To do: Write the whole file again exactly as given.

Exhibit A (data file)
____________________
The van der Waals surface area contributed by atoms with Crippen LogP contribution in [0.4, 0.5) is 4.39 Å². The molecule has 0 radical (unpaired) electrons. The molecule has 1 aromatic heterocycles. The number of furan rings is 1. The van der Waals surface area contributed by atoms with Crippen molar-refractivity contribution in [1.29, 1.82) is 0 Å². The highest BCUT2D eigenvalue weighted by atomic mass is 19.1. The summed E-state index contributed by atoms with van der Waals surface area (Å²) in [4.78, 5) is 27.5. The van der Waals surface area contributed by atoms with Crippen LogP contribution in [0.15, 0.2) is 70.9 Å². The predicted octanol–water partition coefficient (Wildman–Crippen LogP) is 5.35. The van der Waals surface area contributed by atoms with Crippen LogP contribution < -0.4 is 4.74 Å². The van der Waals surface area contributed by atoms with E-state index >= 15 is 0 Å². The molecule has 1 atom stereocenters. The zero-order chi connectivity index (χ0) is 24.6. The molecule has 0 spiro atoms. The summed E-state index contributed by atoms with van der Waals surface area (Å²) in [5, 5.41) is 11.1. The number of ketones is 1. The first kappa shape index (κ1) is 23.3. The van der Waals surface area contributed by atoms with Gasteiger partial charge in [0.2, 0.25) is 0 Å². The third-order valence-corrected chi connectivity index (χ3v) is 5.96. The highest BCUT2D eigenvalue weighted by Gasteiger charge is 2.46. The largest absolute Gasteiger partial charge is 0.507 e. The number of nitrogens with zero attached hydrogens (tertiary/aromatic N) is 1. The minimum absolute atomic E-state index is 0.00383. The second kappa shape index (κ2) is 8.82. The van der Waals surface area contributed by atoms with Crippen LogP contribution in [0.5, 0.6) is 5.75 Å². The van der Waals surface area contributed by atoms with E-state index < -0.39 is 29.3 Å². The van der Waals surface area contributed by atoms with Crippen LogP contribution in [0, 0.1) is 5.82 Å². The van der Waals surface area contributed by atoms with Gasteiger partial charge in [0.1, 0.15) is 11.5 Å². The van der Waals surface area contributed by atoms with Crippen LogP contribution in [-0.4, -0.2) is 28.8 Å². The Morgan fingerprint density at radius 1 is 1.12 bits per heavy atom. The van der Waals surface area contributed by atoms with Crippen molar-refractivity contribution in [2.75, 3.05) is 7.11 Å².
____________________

The van der Waals surface area contributed by atoms with Crippen LogP contribution in [0.4, 0.5) is 4.39 Å². The molecule has 0 radical (unpaired) electrons. The molecule has 1 aromatic heterocycles. The number of furan rings is 1. The van der Waals surface area contributed by atoms with Crippen molar-refractivity contribution in [1.29, 1.82) is 0 Å². The highest BCUT2D eigenvalue weighted by atomic mass is 19.1. The summed E-state index contributed by atoms with van der Waals surface area (Å²) in [4.78, 5) is 27.5. The van der Waals surface area contributed by atoms with Crippen LogP contribution in [0.15, 0.2) is 70.9 Å². The predicted octanol–water partition coefficient (Wildman–Crippen LogP) is 5.35. The van der Waals surface area contributed by atoms with Crippen LogP contribution < -0.4 is 4.74 Å². The van der Waals surface area contributed by atoms with E-state index >= 15 is 0 Å². The molecule has 1 atom stereocenters. The zero-order chi connectivity index (χ0) is 24.6. The molecule has 0 spiro atoms. The summed E-state index contributed by atoms with van der Waals surface area (Å²) in [5, 5.41) is 11.1. The number of ketones is 1. The first kappa shape index (κ1) is 23.3. The van der Waals surface area contributed by atoms with Gasteiger partial charge in [0.2, 0.25) is 0 Å². The third-order valence-corrected chi connectivity index (χ3v) is 5.96. The highest BCUT2D eigenvalue weighted by Gasteiger charge is 2.46. The largest absolute Gasteiger partial charge is 0.507 e. The number of nitrogens with zero attached hydrogens (tertiary/aromatic N) is 1. The minimum absolute atomic E-state index is 0.00383. The second kappa shape index (κ2) is 8.82. The van der Waals surface area contributed by atoms with Crippen LogP contribution in [0.5, 0.6) is 5.75 Å². The van der Waals surface area contributed by atoms with E-state index < -0.39 is 29.3 Å². The van der Waals surface area contributed by atoms with Crippen LogP contribution in [0, 0.1) is 5.82 Å². The van der Waals surface area contributed by atoms with Gasteiger partial charge in [0.1, 0.15) is 11.5 Å². The van der Waals surface area contributed by atoms with Crippen LogP contribution in [-0.4, -0.2) is 28.8 Å². The Morgan fingerprint density at radius 1 is 1.12 bits per heavy atom. The van der Waals surface area contributed by atoms with Crippen molar-refractivity contribution in [2.75, 3.05) is 7.11 Å².